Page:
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The Metropolitan Theater is listed in the 1938 Film Daily Yearbook with 300 seats.
The Norwood Theatre is listed in a 1915 Norwood business directory at 4720 Montgomery, so it dates back to at least 1915.
The location given is Avenue de la République or in English, Avenue of the Republic.
Here is a 1981 photo of the Center Theatre.
The text with the photo above gives the number of seats for the Spokane Theatre as 1,200.
I agree. Many of those articles sound like they were written by the theatre owner or manager and given to the newspaper to print. The seat counts are sometimes exaggerated along with the cost of building the theatre. My main interest in those articles are finding opening dates or building a timeline for a particular theatre. Occasionally the article will include an address or location for the theatre. Even though a number of these old articles are mostly hype, I still enjoy reading them.
Lincoln Theatre circa 1916.
Spokane Theatre circa 1913.
Published on December 16, 1924.
Published in the Newtown Register on July 9, 1914.
The new Apollo Theatre on Woodside avenue, Winfield, is doing a rushing business. The highest class of photo plays with a daily change of bill are being presented, and that they are highly appreciated by the public is amply proven by the large audiences that throng the place at every performance.
The building is up to date in every respect and is fitted up with every convenience. The performances are all well worth seeing, and a more delightful way of spending an evening than seeing these exhibitions could not be found.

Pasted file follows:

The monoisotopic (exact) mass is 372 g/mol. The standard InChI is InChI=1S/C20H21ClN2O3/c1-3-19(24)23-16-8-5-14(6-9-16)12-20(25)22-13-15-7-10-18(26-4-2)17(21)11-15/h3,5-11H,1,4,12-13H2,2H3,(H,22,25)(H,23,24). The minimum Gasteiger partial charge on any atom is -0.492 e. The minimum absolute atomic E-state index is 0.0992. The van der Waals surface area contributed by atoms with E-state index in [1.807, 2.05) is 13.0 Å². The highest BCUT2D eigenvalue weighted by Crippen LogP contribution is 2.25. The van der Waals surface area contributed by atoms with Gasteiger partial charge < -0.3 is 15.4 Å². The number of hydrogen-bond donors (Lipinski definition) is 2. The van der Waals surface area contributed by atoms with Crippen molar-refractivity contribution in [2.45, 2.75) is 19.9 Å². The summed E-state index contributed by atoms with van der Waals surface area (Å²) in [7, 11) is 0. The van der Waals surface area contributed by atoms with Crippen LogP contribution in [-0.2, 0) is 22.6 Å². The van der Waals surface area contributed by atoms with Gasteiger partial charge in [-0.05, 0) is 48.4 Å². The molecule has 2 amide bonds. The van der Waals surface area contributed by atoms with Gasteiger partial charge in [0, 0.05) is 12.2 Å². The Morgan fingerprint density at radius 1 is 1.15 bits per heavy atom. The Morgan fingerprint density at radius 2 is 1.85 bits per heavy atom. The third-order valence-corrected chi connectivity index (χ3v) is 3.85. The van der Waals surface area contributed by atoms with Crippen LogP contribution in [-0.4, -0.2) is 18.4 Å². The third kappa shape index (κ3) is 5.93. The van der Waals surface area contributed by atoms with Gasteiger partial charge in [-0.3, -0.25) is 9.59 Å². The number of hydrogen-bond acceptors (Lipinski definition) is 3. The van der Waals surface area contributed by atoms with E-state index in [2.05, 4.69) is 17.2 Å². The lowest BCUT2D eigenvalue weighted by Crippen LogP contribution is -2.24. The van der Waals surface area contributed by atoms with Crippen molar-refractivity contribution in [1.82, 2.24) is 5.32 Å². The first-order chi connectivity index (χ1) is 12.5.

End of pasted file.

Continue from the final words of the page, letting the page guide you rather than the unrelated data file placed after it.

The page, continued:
The Apollo Theatre opened in 1914.
This was published in the Newtown Register on June 11, 1914.
The beautiful Apollo Theatre of Winfield has opened. Mrs. Theresa Schultze, owner of the theatre, has spared no expense in securing the comfort and safety of the public. The building is absolutely fireproof and sanitary in every way. It has an 18 inch firewall around it, with four exits, in front of the theatre, two on Meyers avenue and two entering a five-foot alley belonging to the theatre. No foul or hot air will be allowed to remain in the building, for there are five ventilators and a 42-inch suction motor fan in the centre which will create a circulation of pure air at all times.
A great deal of credit must be given to Andrew Baumler, brother of Mrs. Theresa Schultze who superintended the arrangements of the theatre from its inception. He has been in the theatrical business for many years, having had large acts and shows here and abroad. Go and see for yourselves what Mrs. Theresa Schultze has done for the pleasure loving public of this vicinity.
That is interesting. Anything is possible with these old theatres, although it is kind of odd that the Steeplechase Theatre would be located in another park. I haven’t found Thompson’s Moving Pictures Theatre mentioned in any newspapers so far. I’ll look again.
I did find two other theatres mentioned. Vollmer’s Chrystal (spelled with an “H” instead of Crystal) Moving Picture Theatre that was operating in 1913. No address given. I saw an ad from 1915 for a Hippodrome Theatre. The location given in the ad is Ocean Walk near Hollywood Avenue. I believe that Hollywood Avenue is now Beach 101st Street.
The Bronwyn Theatre opened on January 21, 1946.
This was also known as the Elks Opera House. Here is a photo.
The Arena Theatre is listed in the 1949 Film Daily Yearbook at the address above with 559 seats.
A 1976 photo can be seen here.
LuisV, if I post the code in this comment, you probably won’t be able to see it. This webpage will show you the code necessary to create a link to another webpage. Read the part about HTML links. I hope that this helps you.
This theatre is not only closed, someone trashed the interior. You can read about it and watch a news video here.
The New Unity Christian Fellowship Church is currently located at this address.
The link does work. Here is a clickable version of the link to the article that LuisV posted.
Majestic Theater circa 1951.
Opened as the Savoy Theatre on December 28, 1929. The feature film was Al Jolson in “Say It with Songs”.
Published on December 21, 1929.
Ads are in the photo section.
Published on December 1, 1920.